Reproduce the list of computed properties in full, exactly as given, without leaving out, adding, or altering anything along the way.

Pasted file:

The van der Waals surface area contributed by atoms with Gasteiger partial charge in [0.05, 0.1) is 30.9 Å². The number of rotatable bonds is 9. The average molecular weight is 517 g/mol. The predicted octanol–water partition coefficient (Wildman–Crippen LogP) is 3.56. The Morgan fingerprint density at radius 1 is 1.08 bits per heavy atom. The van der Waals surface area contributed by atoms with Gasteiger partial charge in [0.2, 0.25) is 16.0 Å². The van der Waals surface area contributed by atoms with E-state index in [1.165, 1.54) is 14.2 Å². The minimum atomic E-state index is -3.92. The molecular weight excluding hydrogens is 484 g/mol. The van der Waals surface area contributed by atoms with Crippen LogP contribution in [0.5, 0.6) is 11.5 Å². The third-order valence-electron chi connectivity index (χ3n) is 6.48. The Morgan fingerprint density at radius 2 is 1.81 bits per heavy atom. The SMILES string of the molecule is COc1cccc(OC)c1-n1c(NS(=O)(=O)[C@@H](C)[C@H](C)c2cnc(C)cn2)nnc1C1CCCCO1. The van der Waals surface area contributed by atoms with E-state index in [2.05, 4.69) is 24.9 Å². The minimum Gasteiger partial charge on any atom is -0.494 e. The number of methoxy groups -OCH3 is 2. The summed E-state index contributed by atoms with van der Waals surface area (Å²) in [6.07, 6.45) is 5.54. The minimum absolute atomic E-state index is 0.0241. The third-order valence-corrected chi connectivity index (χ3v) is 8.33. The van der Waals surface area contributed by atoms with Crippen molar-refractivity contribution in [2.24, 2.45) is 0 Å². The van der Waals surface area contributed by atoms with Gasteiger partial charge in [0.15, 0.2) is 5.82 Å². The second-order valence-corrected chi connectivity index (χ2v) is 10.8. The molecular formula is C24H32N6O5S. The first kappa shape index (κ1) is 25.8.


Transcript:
The van der Waals surface area contributed by atoms with Gasteiger partial charge in [0.05, 0.1) is 30.9 Å². The number of rotatable bonds is 9. The average molecular weight is 517 g/mol. The predicted octanol–water partition coefficient (Wildman–Crippen LogP) is 3.56. The Morgan fingerprint density at radius 1 is 1.08 bits per heavy atom. The van der Waals surface area contributed by atoms with Gasteiger partial charge in [0.2, 0.25) is 16.0 Å². The van der Waals surface area contributed by atoms with E-state index in [1.165, 1.54) is 14.2 Å². The minimum atomic E-state index is -3.92. The molecular weight excluding hydrogens is 484 g/mol. The van der Waals surface area contributed by atoms with Crippen LogP contribution in [0.5, 0.6) is 11.5 Å². The third-order valence-electron chi connectivity index (χ3n) is 6.48. The Morgan fingerprint density at radius 2 is 1.81 bits per heavy atom. The SMILES string of the molecule is COc1cccc(OC)c1-n1c(NS(=O)(=O)[C@@H](C)[C@H](C)c2cnc(C)cn2)nnc1C1CCCCO1. The van der Waals surface area contributed by atoms with E-state index in [2.05, 4.69) is 24.9 Å². The minimum Gasteiger partial charge on any atom is -0.494 e. The number of methoxy groups -OCH3 is 2. The summed E-state index contributed by atoms with van der Waals surface area (Å²) in [6.07, 6.45) is 5.54. The minimum absolute atomic E-state index is 0.0241. The third-order valence-corrected chi connectivity index (χ3v) is 8.33. The van der Waals surface area contributed by atoms with Crippen molar-refractivity contribution in [2.24, 2.45) is 0 Å². The van der Waals surface area contributed by atoms with Gasteiger partial charge in [0.15, 0.2) is 5.82 Å². The second-order valence-corrected chi connectivity index (χ2v) is 10.8. The molecular formula is C24H32N6O5S. The first kappa shape index (κ1) is 25.8.